Manuel De Jesus Sanguillén Magan
(Sangy, Road Runner)
- Bats Right, Throws Right
- Height 6' 0", Weight 193 lb.
"Manny had played only a few years of organized ball before signing, having been a professional heavyweight boxer. At the plate Manny was a free swinger, equally liable to swipe at a pitch in the dirt as one at his shoulders, but he had unusually long arms and great reflexes" - George Gmelch, in Playing with Tigers
In his first full year, 1969, Manny Sanguillén hit .303 for the Pittsburgh Pirates. Sanguillén turned into a solid catcher, even if not defensively spectacular. A free swinger, he would use a huge bat in order to be able to reach pitches that were off the plate. He was a good baserunner (for a catcher) in his early years. Sanguillén liked to talk to the batters while he was catching, sometimes even if the pitch was on its way, as a way of distracting them.
Following the tragic death of Roberto Clemente, the Pirates tried to move Sanguillén to right field to replace their legendary star in 1973. Sanguillén was not able to adjust to the outfield and the experiment ended by July. Richie Zisk then took over in right. On November 6, 1976 Sanguillén was involved in an unusual trade as he was sent to the Oakland A's in exchange for manager Chuck Tanner and $100,000. He was traded back to the Pirates following the 1977 season.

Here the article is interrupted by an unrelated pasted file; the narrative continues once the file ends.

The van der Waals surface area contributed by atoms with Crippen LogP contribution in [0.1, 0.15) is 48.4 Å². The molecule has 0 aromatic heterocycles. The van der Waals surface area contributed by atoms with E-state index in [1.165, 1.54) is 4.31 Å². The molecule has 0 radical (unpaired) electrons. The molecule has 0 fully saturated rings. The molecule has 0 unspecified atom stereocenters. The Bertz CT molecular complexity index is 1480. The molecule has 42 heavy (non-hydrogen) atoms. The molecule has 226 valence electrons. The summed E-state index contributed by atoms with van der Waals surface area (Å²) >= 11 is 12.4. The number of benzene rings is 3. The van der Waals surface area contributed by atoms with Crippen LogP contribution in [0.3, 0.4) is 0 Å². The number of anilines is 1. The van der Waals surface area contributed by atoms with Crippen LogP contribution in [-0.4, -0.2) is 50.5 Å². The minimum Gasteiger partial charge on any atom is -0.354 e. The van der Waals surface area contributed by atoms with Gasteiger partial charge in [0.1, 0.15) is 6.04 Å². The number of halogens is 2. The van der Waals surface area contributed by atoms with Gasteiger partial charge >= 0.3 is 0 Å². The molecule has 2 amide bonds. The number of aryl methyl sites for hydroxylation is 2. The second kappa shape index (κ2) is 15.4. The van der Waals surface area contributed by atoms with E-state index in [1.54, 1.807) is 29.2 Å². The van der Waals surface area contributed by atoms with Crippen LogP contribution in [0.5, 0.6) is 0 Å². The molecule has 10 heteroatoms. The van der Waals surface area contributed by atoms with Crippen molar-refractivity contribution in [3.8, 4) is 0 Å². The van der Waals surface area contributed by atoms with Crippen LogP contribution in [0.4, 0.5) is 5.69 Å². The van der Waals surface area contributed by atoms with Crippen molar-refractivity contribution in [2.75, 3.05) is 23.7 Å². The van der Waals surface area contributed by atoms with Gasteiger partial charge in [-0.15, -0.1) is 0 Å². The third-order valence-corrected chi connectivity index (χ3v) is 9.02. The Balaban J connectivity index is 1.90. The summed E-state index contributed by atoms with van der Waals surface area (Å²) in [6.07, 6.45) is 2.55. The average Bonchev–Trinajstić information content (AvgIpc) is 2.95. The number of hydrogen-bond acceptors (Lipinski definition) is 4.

After playing for the Pittsburgh Pirates for most of his career, Sanguillén played for the Bradenton Explorers of the Senior Professional Baseball Association in 1989. He has also done some scouting in Panama for the Pirates.
Manny currently chats with fans and signs autographs before most Pirates games at "Manny's BBQ", located at PNC Park on the Riverwalk behind the center field wall. He was elected to the Latino Baseball Hall of Fame as part of its 2011 class.
- 3-time NL All-Star (1971, 1972 & 1975)
- Won two World Series with the Pittsburgh Pirates (1971 & 1979)
- Nathalie Alonso: "He braved the ocean, sharks to try to find Clemente: Manny Sanguillén looks back on a loving friendship and a tragic death", mlb.com, April 16, 2020. 
- Manny Sanguillen (as told to George Vass): "The Game I'll Never Forget", Baseball Digest, December 1977, pp. 90-92.